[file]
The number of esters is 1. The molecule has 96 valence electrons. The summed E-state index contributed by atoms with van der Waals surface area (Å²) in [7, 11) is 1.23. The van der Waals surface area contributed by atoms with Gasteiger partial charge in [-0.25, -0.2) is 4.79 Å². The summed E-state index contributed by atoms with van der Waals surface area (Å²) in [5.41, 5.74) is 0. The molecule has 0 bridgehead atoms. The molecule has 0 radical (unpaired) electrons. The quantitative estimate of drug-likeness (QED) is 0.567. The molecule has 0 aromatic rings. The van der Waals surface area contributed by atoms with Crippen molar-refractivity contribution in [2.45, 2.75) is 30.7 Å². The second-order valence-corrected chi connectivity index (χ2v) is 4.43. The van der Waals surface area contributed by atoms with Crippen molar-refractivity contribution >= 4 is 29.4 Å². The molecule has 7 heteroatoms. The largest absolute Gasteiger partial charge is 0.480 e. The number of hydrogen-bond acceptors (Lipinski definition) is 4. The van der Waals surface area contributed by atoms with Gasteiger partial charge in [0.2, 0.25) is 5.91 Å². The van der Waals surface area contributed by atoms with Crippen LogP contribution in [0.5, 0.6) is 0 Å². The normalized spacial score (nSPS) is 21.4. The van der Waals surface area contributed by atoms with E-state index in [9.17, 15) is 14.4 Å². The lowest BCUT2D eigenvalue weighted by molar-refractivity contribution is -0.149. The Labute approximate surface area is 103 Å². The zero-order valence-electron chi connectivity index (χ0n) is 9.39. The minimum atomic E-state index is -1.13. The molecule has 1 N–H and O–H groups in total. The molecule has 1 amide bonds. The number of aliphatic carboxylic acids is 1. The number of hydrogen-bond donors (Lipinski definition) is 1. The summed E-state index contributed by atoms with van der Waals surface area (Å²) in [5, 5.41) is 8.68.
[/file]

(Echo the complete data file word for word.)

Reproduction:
The number of esters is 1. The molecule has 96 valence electrons. The summed E-state index contributed by atoms with van der Waals surface area (Å²) in [7, 11) is 1.23. The van der Waals surface area contributed by atoms with Gasteiger partial charge in [-0.25, -0.2) is 4.79 Å². The summed E-state index contributed by atoms with van der Waals surface area (Å²) in [5.41, 5.74) is 0. The molecule has 0 bridgehead atoms. The molecule has 0 radical (unpaired) electrons. The quantitative estimate of drug-likeness (QED) is 0.567. The molecule has 0 aromatic rings. The van der Waals surface area contributed by atoms with Crippen molar-refractivity contribution in [2.45, 2.75) is 30.7 Å². The second-order valence-corrected chi connectivity index (χ2v) is 4.43. The van der Waals surface area contributed by atoms with Crippen molar-refractivity contribution >= 4 is 29.4 Å². The molecule has 7 heteroatoms. The largest absolute Gasteiger partial charge is 0.480 e. The number of hydrogen-bond acceptors (Lipinski definition) is 4. The van der Waals surface area contributed by atoms with Gasteiger partial charge in [0.2, 0.25) is 5.91 Å². The van der Waals surface area contributed by atoms with Crippen LogP contribution in [0.5, 0.6) is 0 Å². The normalized spacial score (nSPS) is 21.4. The van der Waals surface area contributed by atoms with E-state index in [9.17, 15) is 14.4 Å². The lowest BCUT2D eigenvalue weighted by molar-refractivity contribution is -0.149. The Labute approximate surface area is 103 Å². The zero-order valence-electron chi connectivity index (χ0n) is 9.39. The minimum atomic E-state index is -1.13. The molecule has 1 N–H and O–H groups in total. The molecule has 1 amide bonds. The number of aliphatic carboxylic acids is 1. The number of hydrogen-bond donors (Lipinski definition) is 1. The summed E-state index contributed by atoms with van der Waals surface area (Å²) in [5, 5.41) is 8.68.